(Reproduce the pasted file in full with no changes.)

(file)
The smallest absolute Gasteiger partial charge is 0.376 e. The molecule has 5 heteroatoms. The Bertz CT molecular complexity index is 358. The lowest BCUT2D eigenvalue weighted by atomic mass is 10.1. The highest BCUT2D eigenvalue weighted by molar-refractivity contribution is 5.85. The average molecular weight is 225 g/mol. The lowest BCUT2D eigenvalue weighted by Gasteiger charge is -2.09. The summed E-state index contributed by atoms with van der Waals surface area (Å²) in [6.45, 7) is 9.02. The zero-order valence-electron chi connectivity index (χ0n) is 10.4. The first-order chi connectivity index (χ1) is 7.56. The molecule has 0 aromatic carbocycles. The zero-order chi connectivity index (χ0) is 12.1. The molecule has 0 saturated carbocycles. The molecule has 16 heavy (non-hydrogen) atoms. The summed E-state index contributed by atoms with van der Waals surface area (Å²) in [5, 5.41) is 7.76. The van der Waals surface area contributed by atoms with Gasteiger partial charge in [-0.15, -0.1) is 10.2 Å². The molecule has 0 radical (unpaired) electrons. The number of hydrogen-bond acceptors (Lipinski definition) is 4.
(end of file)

The smallest absolute Gasteiger partial charge is 0.376 e. The molecule has 5 heteroatoms. The Bertz CT molecular complexity index is 358. The lowest BCUT2D eigenvalue weighted by atomic mass is 10.1. The highest BCUT2D eigenvalue weighted by molar-refractivity contribution is 5.85. The average molecular weight is 225 g/mol. The lowest BCUT2D eigenvalue weighted by Gasteiger charge is -2.09. The summed E-state index contributed by atoms with van der Waals surface area (Å²) in [6.45, 7) is 9.02. The zero-order valence-electron chi connectivity index (χ0n) is 10.4. The first-order chi connectivity index (χ1) is 7.56. The molecule has 0 aromatic carbocycles. The zero-order chi connectivity index (χ0) is 12.1. The molecule has 0 saturated carbocycles. The molecule has 16 heavy (non-hydrogen) atoms. The summed E-state index contributed by atoms with van der Waals surface area (Å²) in [5, 5.41) is 7.76. The van der Waals surface area contributed by atoms with Gasteiger partial charge in [-0.15, -0.1) is 10.2 Å². The molecule has 0 radical (unpaired) electrons. The number of hydrogen-bond acceptors (Lipinski definition) is 4.